'In essence, if you are Catholic in this country you no longer can own a company," Frank O'Brien explains.
O'Brien, a St. Louis distributor, is one of more than 42 plaintiffs suing the federal Department of Health and Human Services over its mandate that forces employers to provide health insurance that includes access to contraception and abortion services. This controversial Obamacare regulation threatens the religious liberty of not only Catholics but also evangelicals and others with objections of conscience to any of these policies.
"By means of this mandate, the Obama administration has mandated that no Catholic can own a business and provide health insurance to their employees without crippling fines," O'Brien says. It's a policy that the Department of Justice has been defending in court, arguing that an individual absolutely makes a choice to put these religious-liberty claims aside when he or she decides to run a company.
"Kosher butchers around the country must be shocked to find that they now run 'secular' businesses. On this view of the world, even a seller of Bibles is secular," Kyle Duncan of the Becket Fund for Religious Liberty explains.
The legal battle has been tumultuous to watch, with some procedural victories for religious entities, including the Archdiocese of New York and Wheaton College. A three-judge panel has given O'Brien's company temporary relief from having to implement the policy, sparing him from the crippling fines that come with noncompliance. The temporary injunction issued in late November "marked the first time a Court of Appeals has weighed in to any extent on an HHS-mandate case," as his lawyer, Francis J. Manion, at the American Center for Law and Justice, noted at the time.
"It is a step in the right direction, only that," O'Brien emphasizes.
O'Brien tries to inject a sober reality check to the public discourse on the matter. "The opposition posits that those of my side are trying to deny the right of anyone to use birth control," he says, countering: "We simply don't want to be forced to pay for it, be a party to it."
A legal win for O'Brien is not going to affect contraceptive access in the United States; his lawsuit is not a stealth pro-life strategy to curb legal abortion. "I don't want to know what my employees do in the privacy of their bedrooms. When I am forced to pay for what they do there, I am brought into their bedrooms," he explains.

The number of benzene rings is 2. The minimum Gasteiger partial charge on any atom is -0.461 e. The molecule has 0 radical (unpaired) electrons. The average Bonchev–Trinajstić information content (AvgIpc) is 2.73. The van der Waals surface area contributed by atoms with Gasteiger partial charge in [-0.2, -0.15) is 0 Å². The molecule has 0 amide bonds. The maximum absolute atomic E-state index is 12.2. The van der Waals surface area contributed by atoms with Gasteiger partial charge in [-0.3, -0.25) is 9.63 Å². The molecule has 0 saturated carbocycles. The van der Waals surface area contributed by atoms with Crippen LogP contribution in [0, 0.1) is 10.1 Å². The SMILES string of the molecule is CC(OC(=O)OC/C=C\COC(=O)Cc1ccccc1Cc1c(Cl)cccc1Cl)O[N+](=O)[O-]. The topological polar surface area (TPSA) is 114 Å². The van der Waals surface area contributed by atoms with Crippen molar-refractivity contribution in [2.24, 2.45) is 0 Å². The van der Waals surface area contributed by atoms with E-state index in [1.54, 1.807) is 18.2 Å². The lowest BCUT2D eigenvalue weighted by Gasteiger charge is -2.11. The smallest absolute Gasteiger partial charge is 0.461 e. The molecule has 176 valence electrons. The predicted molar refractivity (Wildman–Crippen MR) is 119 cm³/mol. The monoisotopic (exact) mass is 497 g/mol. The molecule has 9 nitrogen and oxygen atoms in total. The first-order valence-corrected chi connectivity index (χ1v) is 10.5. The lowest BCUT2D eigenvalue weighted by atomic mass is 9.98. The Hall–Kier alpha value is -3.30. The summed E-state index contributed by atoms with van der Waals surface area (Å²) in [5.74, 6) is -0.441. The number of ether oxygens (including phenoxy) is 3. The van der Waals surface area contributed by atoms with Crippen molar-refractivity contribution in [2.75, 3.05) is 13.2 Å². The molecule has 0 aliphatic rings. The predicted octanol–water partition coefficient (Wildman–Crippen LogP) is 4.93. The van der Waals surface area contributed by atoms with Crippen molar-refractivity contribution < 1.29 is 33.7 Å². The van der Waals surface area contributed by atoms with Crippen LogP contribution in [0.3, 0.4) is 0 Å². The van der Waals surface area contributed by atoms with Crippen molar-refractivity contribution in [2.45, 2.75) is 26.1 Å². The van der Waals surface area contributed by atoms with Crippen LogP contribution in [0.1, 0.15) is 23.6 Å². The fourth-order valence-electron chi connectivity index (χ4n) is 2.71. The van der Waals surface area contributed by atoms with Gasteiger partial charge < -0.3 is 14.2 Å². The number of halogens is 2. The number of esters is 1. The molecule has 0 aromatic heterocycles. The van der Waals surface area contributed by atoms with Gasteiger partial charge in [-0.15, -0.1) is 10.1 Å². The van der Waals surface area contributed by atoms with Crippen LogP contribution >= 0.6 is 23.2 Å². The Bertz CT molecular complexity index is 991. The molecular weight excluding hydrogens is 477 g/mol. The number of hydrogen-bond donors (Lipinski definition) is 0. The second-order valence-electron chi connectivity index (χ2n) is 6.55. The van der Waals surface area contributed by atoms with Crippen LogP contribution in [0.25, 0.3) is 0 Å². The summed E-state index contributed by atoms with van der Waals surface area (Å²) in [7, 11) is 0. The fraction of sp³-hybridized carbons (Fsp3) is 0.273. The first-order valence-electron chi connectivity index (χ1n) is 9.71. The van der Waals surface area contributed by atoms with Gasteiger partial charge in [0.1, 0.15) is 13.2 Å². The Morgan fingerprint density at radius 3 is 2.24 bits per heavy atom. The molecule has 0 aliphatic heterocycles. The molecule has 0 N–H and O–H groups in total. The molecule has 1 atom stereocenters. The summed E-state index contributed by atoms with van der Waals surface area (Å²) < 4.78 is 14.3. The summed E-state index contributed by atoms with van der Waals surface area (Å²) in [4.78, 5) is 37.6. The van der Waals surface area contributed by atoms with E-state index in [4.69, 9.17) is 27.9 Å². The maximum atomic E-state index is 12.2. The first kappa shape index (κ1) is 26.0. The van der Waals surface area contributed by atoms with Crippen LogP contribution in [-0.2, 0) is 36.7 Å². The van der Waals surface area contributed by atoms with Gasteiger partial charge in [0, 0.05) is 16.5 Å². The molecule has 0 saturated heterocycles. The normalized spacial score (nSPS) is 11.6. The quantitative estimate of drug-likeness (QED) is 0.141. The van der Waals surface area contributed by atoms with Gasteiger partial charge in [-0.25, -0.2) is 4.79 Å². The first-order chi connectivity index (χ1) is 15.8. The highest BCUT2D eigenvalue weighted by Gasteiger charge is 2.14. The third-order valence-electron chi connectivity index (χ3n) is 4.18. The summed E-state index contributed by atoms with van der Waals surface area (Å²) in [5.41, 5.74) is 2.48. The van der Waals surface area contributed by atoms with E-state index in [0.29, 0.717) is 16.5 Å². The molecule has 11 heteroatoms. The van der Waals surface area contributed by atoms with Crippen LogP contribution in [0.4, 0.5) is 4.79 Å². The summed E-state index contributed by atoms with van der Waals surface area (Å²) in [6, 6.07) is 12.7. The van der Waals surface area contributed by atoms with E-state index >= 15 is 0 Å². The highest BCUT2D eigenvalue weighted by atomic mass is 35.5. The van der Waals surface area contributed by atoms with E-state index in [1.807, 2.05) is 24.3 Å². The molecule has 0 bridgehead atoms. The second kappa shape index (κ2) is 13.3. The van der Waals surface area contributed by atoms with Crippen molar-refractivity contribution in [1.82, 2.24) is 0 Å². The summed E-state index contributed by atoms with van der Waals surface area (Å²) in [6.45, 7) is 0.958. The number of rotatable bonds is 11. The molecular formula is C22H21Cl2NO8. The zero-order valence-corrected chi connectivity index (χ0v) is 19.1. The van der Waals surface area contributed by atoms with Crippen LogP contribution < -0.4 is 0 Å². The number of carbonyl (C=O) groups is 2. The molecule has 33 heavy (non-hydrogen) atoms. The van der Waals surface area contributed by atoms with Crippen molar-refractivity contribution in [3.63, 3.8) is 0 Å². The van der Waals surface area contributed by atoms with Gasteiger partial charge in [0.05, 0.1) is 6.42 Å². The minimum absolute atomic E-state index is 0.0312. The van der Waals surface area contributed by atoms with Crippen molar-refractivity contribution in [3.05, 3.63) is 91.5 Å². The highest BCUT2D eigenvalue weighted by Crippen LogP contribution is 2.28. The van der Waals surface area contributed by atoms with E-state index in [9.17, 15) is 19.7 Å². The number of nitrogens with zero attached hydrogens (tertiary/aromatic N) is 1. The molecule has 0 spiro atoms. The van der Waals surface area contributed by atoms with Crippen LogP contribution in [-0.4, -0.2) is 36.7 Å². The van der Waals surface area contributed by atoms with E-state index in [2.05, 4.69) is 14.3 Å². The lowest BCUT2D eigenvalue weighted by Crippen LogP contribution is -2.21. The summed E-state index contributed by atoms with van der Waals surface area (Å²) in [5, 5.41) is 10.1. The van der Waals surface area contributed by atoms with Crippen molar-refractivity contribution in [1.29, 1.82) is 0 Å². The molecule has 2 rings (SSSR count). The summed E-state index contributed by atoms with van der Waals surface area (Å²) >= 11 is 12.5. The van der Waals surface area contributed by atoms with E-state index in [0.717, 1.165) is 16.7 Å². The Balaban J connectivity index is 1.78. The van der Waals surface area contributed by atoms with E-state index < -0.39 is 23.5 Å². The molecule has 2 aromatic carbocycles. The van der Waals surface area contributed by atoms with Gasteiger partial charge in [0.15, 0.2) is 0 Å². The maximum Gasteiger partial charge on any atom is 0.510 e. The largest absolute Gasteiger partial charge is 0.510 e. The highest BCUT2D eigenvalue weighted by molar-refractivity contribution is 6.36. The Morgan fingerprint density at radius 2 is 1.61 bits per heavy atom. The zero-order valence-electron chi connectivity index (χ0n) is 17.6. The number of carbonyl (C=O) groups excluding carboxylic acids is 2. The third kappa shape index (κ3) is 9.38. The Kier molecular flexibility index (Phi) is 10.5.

The federal government shouldn't be forcing this choice. O'Brien's freedom to live his faith in the public square is one that everyone has a stake in defending.
"I believe that God gave me everything," O'Brien tells me. "I will be judged as to how good a steward I was of the gifts that I have. A person should be the same person in church on Sunday that he is in his business on Monday.
"Each of us was given free will," he continues. "I and my companies respect the right of others to have their own beliefs."
Not qualifying for any of the relatively arbitrary exceptions to the HHS mandate, O'Brien acted early to request relief. Religious nonprofits were given a little more time to figure out how to violate their consciences lest they face the government's wrath -- a brilliant election-year move on the administration's part. Should Catholic and evangelicals schools, among others, get some relief, there will still be the Frank O'Briens of the country, who the Obama administration has actively gone to court to keep from exercising their religious liberty.
"Regardless of anyone's beliefs, I think that our customers will find it beneficial to do business with a firm that will treat them the way that the firm wishes to be treated," O'Brien tells me. It's not a bad attitude to have in business. Agents of character build strong moral climates. A little more stewardship might keep us from future fiscal cliff standoffs.
"I see myself as just an individual struggling to be good. I am not the smartest or most hard-working person that I know. God gave me the opportunity to be the steward of my companies during my lifetime. I am simply trying to follow His will as my conscience and church direct to the best of my ability," O'Brien sums up.
O'Brien should be a source of inspiration for so many of us who have been known to privatize and compartmentalize our professed beliefs. He's got that integrity thing down, demanding an authenticity to his faith and challenging himself daily. This is someone to do business with! Instead, we might shut him down.
Email Kathryn Lopez, editor-at-large of National Review Online, at klopeznationalreview.com.